Are cheese products complementary to restaurant services? The General Court addressed this issue in its decision regarding the case Foundation for the Protection of the Traditional Cheese of Cyprus named Halloumi vs. EUIPO (Case T-555/19).
In October 2016, the Swedish Company Fontana Food AB, applied to register an EU trade mark for GRILLOUMI in class 43 for "services for providing food and drink; coffee-shop services; restaurants".
This application was opposed by the Foundation for the Protection of the Traditional Cheese of Cyprus named Halloumi ("the Foundation"), owners of the EU collective mark “HALLOUMI”, registered in class 29 for "cheese".
The opposition was rejected and the subsequent appeal dismissed by the Fourth Board of Appeal of the EUIPO since the goods protected by the pending TM application and the services covered by the Opponent’s TM were considered too dissimilar in order to determine a likelihood of confusion. The Board considered that the mere fact that food is consumed in restaurants is not sufficient to find a similarity between foodstuffs and restaurant services.
The Foundation appealed this decision to the General Court, arguing that the EUIPO and the Board of Appeal had made an error in finding that "cheese" and "services for providing food and drink" are dissimilar.
According to the Court, goods in Class 29, inter alia, cheese, are necessarily used in the serving of food and drink, with the result that those goods and those services are complementary.
The General Court confirmed that goods and services are complementary where there is a close connection between them, whereby one is indispensable or important for the use of the other, with the result that consumers may think that the same undertaking is responsible for manufacturing those goods or for providing those services.
Cheese, indeed, may be offered to the clientele of many restaurants, or even of coffee shops, by being incorporated as an ingredient in dishes that are intended to be sold on the premises or to be taken away. Furthermore, cheese, may be sold as it is to consumers, in particular in restaurants in which the activity is not limited to the preparation and serving of cooked dishes, but also consists of selling food which is intended to be consumed away from the place in which it is sold.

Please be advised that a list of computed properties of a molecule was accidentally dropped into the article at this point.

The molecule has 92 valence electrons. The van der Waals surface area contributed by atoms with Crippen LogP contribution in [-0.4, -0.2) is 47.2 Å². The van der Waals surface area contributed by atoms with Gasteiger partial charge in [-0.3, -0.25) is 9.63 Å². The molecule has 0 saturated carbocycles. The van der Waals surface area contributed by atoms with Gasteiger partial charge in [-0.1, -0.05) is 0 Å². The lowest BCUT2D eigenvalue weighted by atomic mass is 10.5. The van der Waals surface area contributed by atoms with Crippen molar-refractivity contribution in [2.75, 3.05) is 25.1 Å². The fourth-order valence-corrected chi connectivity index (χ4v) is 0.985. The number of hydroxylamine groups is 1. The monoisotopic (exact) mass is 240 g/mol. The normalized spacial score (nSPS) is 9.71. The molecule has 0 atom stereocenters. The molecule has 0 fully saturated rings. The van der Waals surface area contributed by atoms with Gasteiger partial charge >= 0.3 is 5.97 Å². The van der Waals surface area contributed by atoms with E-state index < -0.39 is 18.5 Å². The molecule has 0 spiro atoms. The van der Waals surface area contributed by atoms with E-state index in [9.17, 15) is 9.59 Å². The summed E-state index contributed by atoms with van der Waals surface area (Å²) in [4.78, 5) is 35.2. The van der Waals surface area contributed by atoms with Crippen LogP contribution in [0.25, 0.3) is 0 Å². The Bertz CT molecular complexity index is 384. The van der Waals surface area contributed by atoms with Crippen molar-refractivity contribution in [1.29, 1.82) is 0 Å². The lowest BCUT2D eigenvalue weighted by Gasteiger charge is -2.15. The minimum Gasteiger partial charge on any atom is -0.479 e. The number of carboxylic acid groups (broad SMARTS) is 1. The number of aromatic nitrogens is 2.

For these reasons, the Court annulled the Board's decision and remitted the case back to it for a fresh decision that has been issued by the Fifth Board of Appeal on January 3, 2022.
The Board finds that the similarities between the signs are not strong enough in order to compensate for the weak similarity between the goods and the services creating a likelihood of confusion. This is also due to the weak distinctive character of the earlier mark and the fact that the element ‘ll’ of the word “GRILLOUMI” refers both to the words ‘grill’ and ‘halloumi’. Consequently, the public will not be led to believe that the services covered by the contested sign have the same origin as the goods, ‘cheese’, labeled with the earlier mark. In conclusion, despite the complementary between goods in class 29 and services in class 43, affirmed by the General Court, the board of Appeal considers that there is no likelihood of confusion pursuant to article 8(1)(b) EUTMR.